Albertans will be consulted before pot rules set by province: Premier Rachel Notley

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Albertans will be consulted by the province before rules around where marijuana can be bought, sold and used roll out pending legalization next July, Premier Rachel Notley said Monday.

"We're aware of all the issues, we haven't landed yet on the key decision factors because we need to consult with Albertans and we have to know exactly what the federal legislation looks like before we can figure out what our path looks like after that," she said.

"We will be working very furiously on it. There's no question we are concerned about ensuring the safety and health of young Albertans — and we're also concerned about ensuring we don't somehow kickstart another black market."

The Liberal government is expected to announce legislation next month that will legalize marijuana in Canada by July 1, 2018, an anonymous government official told CBC.

Under the new legislation, the federal government would be in charge of making sure the country's marijuana supply is safe and secure by licensing marijuana producers. 

However, provinces will have the right to decide how marijuana is distributed and sold. Provincial governments will also have the right to set prices and age of users.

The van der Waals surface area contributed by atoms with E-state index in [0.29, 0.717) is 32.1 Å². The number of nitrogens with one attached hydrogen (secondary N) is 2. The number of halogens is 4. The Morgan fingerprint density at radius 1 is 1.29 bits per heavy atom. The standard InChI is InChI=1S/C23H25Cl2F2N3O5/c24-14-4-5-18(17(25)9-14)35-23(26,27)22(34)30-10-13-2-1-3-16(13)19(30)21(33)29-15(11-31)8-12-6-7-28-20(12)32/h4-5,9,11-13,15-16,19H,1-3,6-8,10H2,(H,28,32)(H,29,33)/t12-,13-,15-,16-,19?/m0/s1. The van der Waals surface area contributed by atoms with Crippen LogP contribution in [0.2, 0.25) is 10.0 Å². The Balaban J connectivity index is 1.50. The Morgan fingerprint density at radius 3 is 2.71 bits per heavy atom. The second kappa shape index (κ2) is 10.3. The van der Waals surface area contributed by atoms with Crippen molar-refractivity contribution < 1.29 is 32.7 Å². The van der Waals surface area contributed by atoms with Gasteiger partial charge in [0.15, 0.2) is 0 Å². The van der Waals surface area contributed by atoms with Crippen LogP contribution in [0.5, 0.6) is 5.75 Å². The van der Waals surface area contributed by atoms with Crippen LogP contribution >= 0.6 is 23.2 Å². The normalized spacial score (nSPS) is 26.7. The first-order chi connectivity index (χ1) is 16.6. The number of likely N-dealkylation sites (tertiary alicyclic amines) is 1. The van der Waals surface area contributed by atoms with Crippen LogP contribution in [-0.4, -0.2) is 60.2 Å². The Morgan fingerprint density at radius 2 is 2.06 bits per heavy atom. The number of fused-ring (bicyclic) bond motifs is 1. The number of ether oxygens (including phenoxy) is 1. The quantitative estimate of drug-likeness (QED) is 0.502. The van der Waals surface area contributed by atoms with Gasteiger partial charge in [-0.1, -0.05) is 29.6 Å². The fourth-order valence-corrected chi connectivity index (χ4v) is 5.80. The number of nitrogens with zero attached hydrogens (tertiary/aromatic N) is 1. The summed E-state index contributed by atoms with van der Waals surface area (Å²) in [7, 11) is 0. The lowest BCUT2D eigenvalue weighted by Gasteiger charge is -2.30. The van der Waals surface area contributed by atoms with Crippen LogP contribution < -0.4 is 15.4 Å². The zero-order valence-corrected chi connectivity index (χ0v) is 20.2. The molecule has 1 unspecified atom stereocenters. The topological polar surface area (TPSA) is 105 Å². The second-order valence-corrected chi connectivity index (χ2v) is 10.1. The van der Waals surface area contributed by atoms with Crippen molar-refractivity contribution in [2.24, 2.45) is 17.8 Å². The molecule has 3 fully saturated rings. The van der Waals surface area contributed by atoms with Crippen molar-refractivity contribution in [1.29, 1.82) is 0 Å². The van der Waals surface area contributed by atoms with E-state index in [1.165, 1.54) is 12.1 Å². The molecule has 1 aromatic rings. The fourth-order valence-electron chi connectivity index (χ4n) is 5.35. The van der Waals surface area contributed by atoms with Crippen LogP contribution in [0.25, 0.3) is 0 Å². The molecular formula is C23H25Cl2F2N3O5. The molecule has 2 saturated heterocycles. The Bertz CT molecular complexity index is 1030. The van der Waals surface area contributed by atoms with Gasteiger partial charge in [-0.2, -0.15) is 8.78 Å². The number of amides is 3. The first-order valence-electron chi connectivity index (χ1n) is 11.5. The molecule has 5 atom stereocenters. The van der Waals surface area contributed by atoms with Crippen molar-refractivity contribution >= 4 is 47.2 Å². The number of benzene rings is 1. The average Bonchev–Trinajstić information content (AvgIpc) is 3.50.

"So we have to balance those issues, we also have to look at how we support addictions prevention as well as additional addictions treatment that might be forthcoming," said Notley. "So there's a lot of different issues and our attorney general is very seized of the matter."

Jeff Mooij, owner of the 420 Clinic in Calgary, said he wants to see the medical supply take precedence over recreational use to ensure patients with legitimate needs will be able to access it.

"[Cannabidiol] crops are non-euphoric, they're a different type of crop entirely and if we don't protect those, they're not going to grow them because they can't keep up with the recreational side," he said.

THC is the active compound in marijuana that gives users a euphoric sensation, while CBD, another active compound in the plant, offers medicinal effects without the 'high.'

"So all these big marijuana companies that are on the stock market now, they're going to have to start talking about making their shares worth something now, and if it comes down to selling medical or recreational, they'll sell recreational every single time because they can sell it all."

Mooij figures recreational demand could outstrip production within the first month of legalization.

"I'm really concerned if we don't protect the medical side, it won't be there."

Mooij said he expects the rules around marijuana to vary across the country.

"We already do for alcohol, right, so we'll have the same thing, every province is going to be different," he said. "It's 15 months away from now but it might be three or four months away from the legalization date before we'll know everything, which is crazy."

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